- The Washington Times - Monday, April 16, 2001

By what royal decree is Peter Angelos the Duke of D.C.? For those who missed it, Mr. Angelos, the Orioles owner, proposed that baseballs central office buy out four small-market teams and dissolve them. Nominally, this would be a step toward fixing the sports tilted economic table but what is Peter the Greats true motive? According to the Minnesota Star Tribune, Mr. Angelos wants to keep baseball out of our nations capital.
Relocating teams to larger markets Charlotte, N.C., Washington, D.C., and Santa Clara, Calif., to name a few is a better option, but it makes Mr. Angelos unhappy. Baseball prevents multiple teams from playing in the same media market, granting to the current market resident what the league calls "territorial rights." As reported in the San Jose Mercury News, these lines of demarcation are near sacred in the sport. Bud Selig, the commissioner of Major League Baseball, said, "Baseball has territories, and we have to be very respectful of those territories. They have been brought about by years of discussions." While Mr. Selig did state that he will ensure that teams remain competitive, he added the following caveat: "verybody understands what the ground rules are."
In a land of many kings, such ground rules are almost impossible to change. But territorial rights have to go.
There has been much ado about the Darwinian, capitalist idea of dropping non-competitive teams. Many see it as a better alternative to revenue sharing, which reeks of socialism and finds small-market owners using shared funds in ways other than for the on-field talent spending for which it was intended. But this view misunderstands an important aspect of economics; namely, original property rights.
Due to the territorial rules that govern Major League Baseball (MLB), Mr. Angelos owns the leagues stake in Baltimore (and probably the D.C. area) not just the team, but everything that comes with the city. The Twins owner, Carl Pohlad, owns the Minnesota area: the ball club, the media market, etc. If this seems like a raw deal for Mr. Pohlad, it is.
The Twins seem to always be considering a move to the D.C. area, Charlotte, or some other city with a larger media base. Under baseballs current ownership agreement, they simply cannot move without permission, and even then, they could not go to certain cities. Removing this malapportioned land ownership would allow the Twins to move wherever they want. Outside factors aside (their stadium lease, for example), the Twins could again become the Washington Senators. Mr. Angelos is left with two options. He can either whine about the move, but live with it, or he can give the Twins money to keep them from moving.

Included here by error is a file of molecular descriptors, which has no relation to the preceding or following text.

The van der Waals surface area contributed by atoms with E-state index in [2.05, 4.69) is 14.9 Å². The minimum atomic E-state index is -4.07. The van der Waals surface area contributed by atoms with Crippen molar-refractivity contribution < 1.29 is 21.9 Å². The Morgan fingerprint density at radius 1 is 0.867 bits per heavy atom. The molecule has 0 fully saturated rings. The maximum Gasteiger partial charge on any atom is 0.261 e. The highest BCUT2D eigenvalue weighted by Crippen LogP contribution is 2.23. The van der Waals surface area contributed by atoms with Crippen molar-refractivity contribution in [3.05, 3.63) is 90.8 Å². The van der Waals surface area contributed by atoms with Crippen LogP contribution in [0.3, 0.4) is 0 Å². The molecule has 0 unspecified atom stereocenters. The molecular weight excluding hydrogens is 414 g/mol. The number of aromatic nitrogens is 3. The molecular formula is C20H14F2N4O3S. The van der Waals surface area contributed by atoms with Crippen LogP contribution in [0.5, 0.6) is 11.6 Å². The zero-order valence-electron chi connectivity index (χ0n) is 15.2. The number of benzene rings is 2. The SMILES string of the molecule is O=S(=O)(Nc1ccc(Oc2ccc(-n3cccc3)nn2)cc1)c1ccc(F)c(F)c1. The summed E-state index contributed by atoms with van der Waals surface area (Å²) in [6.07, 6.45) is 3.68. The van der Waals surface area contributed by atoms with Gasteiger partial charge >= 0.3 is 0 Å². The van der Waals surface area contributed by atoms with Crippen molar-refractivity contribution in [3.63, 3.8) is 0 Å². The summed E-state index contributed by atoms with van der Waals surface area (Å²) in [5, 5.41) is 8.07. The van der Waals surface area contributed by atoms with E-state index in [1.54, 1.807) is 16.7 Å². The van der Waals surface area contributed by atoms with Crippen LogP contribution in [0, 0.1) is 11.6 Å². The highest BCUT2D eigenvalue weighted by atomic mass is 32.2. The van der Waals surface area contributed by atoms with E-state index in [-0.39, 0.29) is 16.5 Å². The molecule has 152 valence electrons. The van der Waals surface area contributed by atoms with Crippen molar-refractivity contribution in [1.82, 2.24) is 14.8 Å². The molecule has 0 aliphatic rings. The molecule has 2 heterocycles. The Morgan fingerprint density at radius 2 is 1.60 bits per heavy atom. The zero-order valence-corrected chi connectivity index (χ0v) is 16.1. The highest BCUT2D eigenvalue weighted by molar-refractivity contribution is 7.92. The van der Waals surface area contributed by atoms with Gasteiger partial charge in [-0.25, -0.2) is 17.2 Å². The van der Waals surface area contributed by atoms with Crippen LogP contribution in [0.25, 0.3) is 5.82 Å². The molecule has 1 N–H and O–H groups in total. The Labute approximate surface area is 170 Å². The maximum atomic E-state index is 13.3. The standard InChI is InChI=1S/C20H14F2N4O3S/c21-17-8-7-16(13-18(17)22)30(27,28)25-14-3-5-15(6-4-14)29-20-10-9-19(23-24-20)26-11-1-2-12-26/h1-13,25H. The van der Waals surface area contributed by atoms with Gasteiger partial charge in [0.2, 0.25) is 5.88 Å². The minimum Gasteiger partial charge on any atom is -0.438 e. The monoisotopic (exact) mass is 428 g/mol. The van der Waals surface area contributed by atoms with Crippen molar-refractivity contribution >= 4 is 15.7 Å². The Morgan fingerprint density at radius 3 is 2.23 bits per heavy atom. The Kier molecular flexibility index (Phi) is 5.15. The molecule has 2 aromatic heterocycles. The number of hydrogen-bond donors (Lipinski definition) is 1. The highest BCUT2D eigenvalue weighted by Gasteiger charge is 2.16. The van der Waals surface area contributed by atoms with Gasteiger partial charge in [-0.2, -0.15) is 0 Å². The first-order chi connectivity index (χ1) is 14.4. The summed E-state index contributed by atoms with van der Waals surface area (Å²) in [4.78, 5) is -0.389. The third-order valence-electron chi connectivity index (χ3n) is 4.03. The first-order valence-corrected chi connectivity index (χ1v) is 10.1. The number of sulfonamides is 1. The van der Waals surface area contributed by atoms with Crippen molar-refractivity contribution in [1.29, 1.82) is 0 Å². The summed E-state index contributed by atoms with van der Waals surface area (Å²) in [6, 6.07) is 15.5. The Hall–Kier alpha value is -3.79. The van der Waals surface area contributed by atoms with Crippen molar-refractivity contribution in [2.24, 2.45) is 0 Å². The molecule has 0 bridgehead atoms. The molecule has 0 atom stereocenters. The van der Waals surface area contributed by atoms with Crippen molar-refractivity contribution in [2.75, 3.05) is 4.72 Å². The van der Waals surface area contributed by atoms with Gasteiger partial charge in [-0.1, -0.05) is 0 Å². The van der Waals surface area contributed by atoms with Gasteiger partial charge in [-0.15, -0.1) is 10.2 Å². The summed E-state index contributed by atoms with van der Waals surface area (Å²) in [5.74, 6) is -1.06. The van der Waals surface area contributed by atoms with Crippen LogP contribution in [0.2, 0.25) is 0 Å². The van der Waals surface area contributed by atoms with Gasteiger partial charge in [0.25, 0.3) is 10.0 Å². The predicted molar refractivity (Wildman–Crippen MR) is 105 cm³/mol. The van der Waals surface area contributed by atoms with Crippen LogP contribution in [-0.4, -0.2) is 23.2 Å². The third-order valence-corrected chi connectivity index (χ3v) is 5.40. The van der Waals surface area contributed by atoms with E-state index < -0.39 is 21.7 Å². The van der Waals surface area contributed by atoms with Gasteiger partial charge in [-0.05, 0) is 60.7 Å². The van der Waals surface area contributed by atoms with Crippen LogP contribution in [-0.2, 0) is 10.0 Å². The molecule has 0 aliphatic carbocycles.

A capitalist society frowns upon a government-created monopoly and the rules prohibiting team movement are exactly that. By not allowing the Twins the right to move, MLB grants the Orioles undue controls over the Baltimore market, and quite possibly, the D.C. area as well. For this reason, revenue sharing of any kind appears to be nothing more than a welfare system. It is far from it. Payments made to smaller market teams often fit perfectly into a natural, free-market outcome.
Of course, the plans floating around the Internet (mainly fan driven) do not mesh with principles of the free market. The most popular plan, as suggested by the Commissioners Blue Ribbon Panel, takes 40 percent to 50 percent of local revenue (after ballpark expenses) and puts it into a centralized pool.
The problem this causes is simple: It removes small-market teams incentive to put together winning teams. Money can easily find its way to places that neither improve the teams quality nor attract more fans _ the owners bank account, better press accommodations, higher salaries for non-player personnel, etc. The trick is getting money to small-market teams but still make them earn it.
The key and the devil lies in the details. Lets say the Twins go to Baltimore and lose, 5-1. The Orioles get almost all the profit from ticket sales, concessions, parking, etc. Mr. Pohlad is paying for half the entertainment out there, but gets none of the money. There is little incentive for him to send his ballplayers hundreds of miles. And if the Twins do not show up, the Orioles lose out on all that money. It is apparent that the Twins deserve a cut of local revenue, and that 40 percent to 50 percent suggested by the Blue Ribboners sounds accurate.
This differs from the central pool plan because there is nothing centralized about it. Instead, it rewards teams for fielding good teams both at home and on the road. If the Red Sox face the Yankees in the Bronx, only two teams take home money the Red Sox and the Bombers. The Twins do not get to free ride on baseballs most storied (and most lucrative) rivalry. In order for them to benefit greatly from the pseudo-revenue sharing system, Minnesota needs to field a quality team. Without attracting fans on the road, there is no revenue to be shared.
It is true that a welfare-state baseball economy will lead only to less money being reinvested into talent, and more money creatively finding its way off the books. But not all revenue sharing is bad for the sport. Owners own teams, not cities. To grant them monarchical control over an entire media market subverts a proven economic system and causes most of baseballs economic problems. Open markets lead to fair solutions and hopefully a team in our nations capital.

Dan Lewis is a freelance sportswriter. He can be reached via e-mail at dandlewis.net.

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